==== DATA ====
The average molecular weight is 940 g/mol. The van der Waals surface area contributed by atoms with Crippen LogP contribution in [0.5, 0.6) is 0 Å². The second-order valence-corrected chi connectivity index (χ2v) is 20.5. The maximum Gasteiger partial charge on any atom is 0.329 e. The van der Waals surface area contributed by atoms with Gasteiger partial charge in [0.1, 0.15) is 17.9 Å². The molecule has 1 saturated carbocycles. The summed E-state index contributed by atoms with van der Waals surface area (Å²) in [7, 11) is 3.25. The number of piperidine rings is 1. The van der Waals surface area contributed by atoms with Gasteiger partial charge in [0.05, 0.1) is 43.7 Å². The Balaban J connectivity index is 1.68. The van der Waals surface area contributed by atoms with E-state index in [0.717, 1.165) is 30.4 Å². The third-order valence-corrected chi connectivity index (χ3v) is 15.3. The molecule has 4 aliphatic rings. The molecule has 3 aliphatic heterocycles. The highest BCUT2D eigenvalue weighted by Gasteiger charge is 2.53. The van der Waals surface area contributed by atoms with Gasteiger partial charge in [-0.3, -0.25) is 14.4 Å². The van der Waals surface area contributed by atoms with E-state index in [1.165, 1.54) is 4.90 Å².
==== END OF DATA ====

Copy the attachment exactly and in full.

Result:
The average molecular weight is 940 g/mol. The van der Waals surface area contributed by atoms with Crippen LogP contribution in [0.5, 0.6) is 0 Å². The second-order valence-corrected chi connectivity index (χ2v) is 20.5. The maximum Gasteiger partial charge on any atom is 0.329 e. The van der Waals surface area contributed by atoms with Gasteiger partial charge in [0.1, 0.15) is 17.9 Å². The molecule has 1 saturated carbocycles. The summed E-state index contributed by atoms with van der Waals surface area (Å²) in [7, 11) is 3.25. The number of piperidine rings is 1. The van der Waals surface area contributed by atoms with Gasteiger partial charge in [0.05, 0.1) is 43.7 Å². The Balaban J connectivity index is 1.68. The van der Waals surface area contributed by atoms with E-state index in [0.717, 1.165) is 30.4 Å². The third-order valence-corrected chi connectivity index (χ3v) is 15.3. The molecule has 4 aliphatic rings. The molecule has 3 aliphatic heterocycles. The highest BCUT2D eigenvalue weighted by Gasteiger charge is 2.53. The van der Waals surface area contributed by atoms with Gasteiger partial charge in [-0.3, -0.25) is 14.4 Å². The van der Waals surface area contributed by atoms with E-state index in [1.165, 1.54) is 4.90 Å².